Since arriving in Côte d’Ivoire, I have been impressed by the diversity of media that exists in this country. There are newspapers from all sides of the political spectrum; specialty publications focused on issues ranging from fine dining to sports; a wide variety of online news sources; and a profusion of proximity, commercial, government and confessional broadcast stations that together provide an abundance of media options for the Ivoirian public. However, as we mark World Press Freedom Day this month, it is important to take stock of where the country is and where it is going in regards to freedom of the press.
World Press Freedom Day is an annual occasion to recognize, honor, and underscore the essential role that free and independent media play in fostering and protecting freedom of expression and democratic principles. Article 19 of he Universal Declaration of Human Rights identifies freedom of expression as a universal right in . The constitution of Côte d’Ivoire explicitly incorporates the Universal Declaration of Human Rights, and by joining journalists on Press Freedom Day, the Ivoirian Minister of Communications reiterated the Government of Côte d’Ivoire’s support for freedom of the press. In the United States, we hold press freedom as a fundamental component of our democratic beliefs, enshrined in the First Amendment of our Constitution.
Why is media freedom so important? As Article 19 of the Universal Declaration states, “Everyone has the right to freedom of opinion and expression; this right includes freedom to hold opinions without interference and to seek, receive and impart information and ideas through any media and regardless of frontiers.”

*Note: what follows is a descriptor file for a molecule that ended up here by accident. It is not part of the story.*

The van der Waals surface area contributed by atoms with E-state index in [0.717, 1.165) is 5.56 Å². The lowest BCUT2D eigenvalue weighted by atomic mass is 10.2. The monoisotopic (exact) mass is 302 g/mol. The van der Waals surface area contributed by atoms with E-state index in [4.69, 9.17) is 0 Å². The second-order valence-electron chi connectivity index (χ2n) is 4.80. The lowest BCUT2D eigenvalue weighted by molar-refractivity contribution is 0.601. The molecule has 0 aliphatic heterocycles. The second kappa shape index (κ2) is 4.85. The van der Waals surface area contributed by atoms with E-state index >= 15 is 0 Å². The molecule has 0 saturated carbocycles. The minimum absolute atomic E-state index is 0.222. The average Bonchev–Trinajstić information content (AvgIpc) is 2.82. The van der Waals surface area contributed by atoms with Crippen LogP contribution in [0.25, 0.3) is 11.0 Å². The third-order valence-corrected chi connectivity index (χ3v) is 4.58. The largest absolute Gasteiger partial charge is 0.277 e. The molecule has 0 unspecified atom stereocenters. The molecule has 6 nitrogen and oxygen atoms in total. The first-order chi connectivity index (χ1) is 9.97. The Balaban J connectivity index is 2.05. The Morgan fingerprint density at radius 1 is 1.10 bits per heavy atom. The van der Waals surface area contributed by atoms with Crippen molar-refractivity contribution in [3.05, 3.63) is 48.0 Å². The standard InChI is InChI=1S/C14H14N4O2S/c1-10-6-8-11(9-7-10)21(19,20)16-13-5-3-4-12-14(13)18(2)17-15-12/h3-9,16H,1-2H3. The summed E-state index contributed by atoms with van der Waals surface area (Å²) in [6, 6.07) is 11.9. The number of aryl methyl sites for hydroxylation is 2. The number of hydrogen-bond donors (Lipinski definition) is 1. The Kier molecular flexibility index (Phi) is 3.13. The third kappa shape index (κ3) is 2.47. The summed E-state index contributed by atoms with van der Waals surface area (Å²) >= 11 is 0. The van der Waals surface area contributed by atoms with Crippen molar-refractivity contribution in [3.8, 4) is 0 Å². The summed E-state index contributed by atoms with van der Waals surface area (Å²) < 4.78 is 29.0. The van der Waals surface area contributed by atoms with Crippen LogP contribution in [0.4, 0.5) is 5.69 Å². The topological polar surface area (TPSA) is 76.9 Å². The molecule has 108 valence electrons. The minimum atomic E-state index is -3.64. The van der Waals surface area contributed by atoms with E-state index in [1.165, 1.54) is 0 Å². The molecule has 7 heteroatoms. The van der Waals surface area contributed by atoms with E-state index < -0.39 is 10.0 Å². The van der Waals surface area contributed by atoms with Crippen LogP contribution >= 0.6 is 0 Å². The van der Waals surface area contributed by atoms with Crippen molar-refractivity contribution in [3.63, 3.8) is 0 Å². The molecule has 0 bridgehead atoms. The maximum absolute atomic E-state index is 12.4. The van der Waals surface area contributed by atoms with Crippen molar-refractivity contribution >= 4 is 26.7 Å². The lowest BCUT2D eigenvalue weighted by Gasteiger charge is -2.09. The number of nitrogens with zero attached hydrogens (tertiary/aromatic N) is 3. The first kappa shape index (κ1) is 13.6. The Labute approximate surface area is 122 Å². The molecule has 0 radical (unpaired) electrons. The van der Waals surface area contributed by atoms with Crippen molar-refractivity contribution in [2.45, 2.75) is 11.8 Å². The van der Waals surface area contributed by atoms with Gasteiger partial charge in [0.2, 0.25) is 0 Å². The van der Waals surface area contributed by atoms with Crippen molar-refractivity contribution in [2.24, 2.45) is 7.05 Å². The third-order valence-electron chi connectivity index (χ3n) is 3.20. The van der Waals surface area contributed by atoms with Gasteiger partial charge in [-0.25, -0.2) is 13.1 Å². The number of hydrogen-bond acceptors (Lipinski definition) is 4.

As we have seen in Côte d’Ivoire, independent media are a tremendous tool for the betterment of society, to sensitize the population and share information about the world around us. However, , the media can be a force that engenders violence and hate against others.
Although hate speech and incitements to violence go beyond the limits of freedom of expression, those limits are not breachedby simply speaking unfavorably about public figures. Journalists and other members of the media should be able to investigate, research, publish, and disseminate news, information, and opinions freely both online and offline. American political leaders are often the subjected to wide degrees of criticism, praise or even ridicule depending on the perspective of the media outlet. This public exchange of diverse thoughts and ideas permits both the public and leaders to assess policy and positions. .
As Côte d’Ivoire looks ahead to the 2015 presidential election, the media will be called upon to provide coverage of political actors and their positions so that voters can make informed decisionsl. The U.S. Embassy will continue to support raising the professional standards of journalists by sponsoring trainings, holding information sessions, distributing training tools and sending journalists to the United States through various exchange programs.
However, there are other issues on which the government must focus. The 2014 score for Côte d’Ivoire from the NGO Reporters without Borders, ranked the country 101st in the world for press freedom. While a slight drop from the 2013 score, it is still a marked improvement from its position of 159th in 2012. Part of this score is comprised of the level of safety for journalists in the country. Governments have a duty to protect journalists from physical harm and intimidation, and when journalists are the victims of crimes, governments are responsible for investigating those crimes and bringing the perpetrator(s) to justice.
The United States commends the government of Côte d’Ivoire for its work to encourage press freedom in the country and calls on it to continue those efforts. Democracy can only exist in an environment where journalists can operate freely, independently, and without fear.